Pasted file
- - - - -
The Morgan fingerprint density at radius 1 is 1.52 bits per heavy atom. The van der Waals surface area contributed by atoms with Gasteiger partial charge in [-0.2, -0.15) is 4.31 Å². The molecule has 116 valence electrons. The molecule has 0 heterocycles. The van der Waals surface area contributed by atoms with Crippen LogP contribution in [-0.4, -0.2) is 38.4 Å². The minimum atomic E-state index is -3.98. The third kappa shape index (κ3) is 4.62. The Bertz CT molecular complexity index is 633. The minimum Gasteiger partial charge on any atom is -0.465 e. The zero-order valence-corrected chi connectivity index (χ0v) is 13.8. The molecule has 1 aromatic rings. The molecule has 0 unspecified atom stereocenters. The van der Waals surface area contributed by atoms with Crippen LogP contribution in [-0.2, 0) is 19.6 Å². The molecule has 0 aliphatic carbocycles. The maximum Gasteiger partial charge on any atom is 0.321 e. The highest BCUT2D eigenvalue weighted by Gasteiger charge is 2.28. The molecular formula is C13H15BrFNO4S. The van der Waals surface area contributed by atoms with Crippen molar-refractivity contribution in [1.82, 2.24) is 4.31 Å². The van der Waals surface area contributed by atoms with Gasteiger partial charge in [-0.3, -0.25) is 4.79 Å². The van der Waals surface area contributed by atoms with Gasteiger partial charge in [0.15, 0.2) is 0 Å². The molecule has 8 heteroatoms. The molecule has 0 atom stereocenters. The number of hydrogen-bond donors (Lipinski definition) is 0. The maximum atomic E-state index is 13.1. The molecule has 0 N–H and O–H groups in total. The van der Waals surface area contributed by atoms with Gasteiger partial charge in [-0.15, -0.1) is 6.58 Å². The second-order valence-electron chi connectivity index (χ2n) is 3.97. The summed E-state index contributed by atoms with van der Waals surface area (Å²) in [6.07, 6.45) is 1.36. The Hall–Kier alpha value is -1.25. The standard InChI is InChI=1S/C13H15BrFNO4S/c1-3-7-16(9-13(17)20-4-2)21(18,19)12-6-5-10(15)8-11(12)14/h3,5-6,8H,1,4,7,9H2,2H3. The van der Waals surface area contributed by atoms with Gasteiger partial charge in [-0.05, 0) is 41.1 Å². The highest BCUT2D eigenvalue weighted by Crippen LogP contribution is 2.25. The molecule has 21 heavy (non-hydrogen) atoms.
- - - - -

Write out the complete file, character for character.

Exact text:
The Morgan fingerprint density at radius 1 is 1.52 bits per heavy atom. The van der Waals surface area contributed by atoms with Gasteiger partial charge in [-0.2, -0.15) is 4.31 Å². The molecule has 116 valence electrons. The molecule has 0 heterocycles. The van der Waals surface area contributed by atoms with Crippen LogP contribution in [-0.4, -0.2) is 38.4 Å². The minimum atomic E-state index is -3.98. The third kappa shape index (κ3) is 4.62. The Bertz CT molecular complexity index is 633. The minimum Gasteiger partial charge on any atom is -0.465 e. The zero-order valence-corrected chi connectivity index (χ0v) is 13.8. The molecule has 1 aromatic rings. The molecule has 0 unspecified atom stereocenters. The van der Waals surface area contributed by atoms with Crippen LogP contribution in [-0.2, 0) is 19.6 Å². The molecule has 0 aliphatic carbocycles. The maximum Gasteiger partial charge on any atom is 0.321 e. The highest BCUT2D eigenvalue weighted by Gasteiger charge is 2.28. The molecular formula is C13H15BrFNO4S. The van der Waals surface area contributed by atoms with Crippen molar-refractivity contribution in [1.82, 2.24) is 4.31 Å². The van der Waals surface area contributed by atoms with Gasteiger partial charge in [-0.3, -0.25) is 4.79 Å². The van der Waals surface area contributed by atoms with Gasteiger partial charge in [0.15, 0.2) is 0 Å². The molecule has 8 heteroatoms. The molecule has 0 atom stereocenters. The number of hydrogen-bond donors (Lipinski definition) is 0. The maximum atomic E-state index is 13.1. The molecule has 0 N–H and O–H groups in total. The van der Waals surface area contributed by atoms with Gasteiger partial charge in [-0.15, -0.1) is 6.58 Å². The second-order valence-electron chi connectivity index (χ2n) is 3.97. The summed E-state index contributed by atoms with van der Waals surface area (Å²) in [6.07, 6.45) is 1.36. The Hall–Kier alpha value is -1.25. The standard InChI is InChI=1S/C13H15BrFNO4S/c1-3-7-16(9-13(17)20-4-2)21(18,19)12-6-5-10(15)8-11(12)14/h3,5-6,8H,1,4,7,9H2,2H3. The van der Waals surface area contributed by atoms with Gasteiger partial charge in [-0.05, 0) is 41.1 Å². The highest BCUT2D eigenvalue weighted by Crippen LogP contribution is 2.25. The molecule has 21 heavy (non-hydrogen) atoms.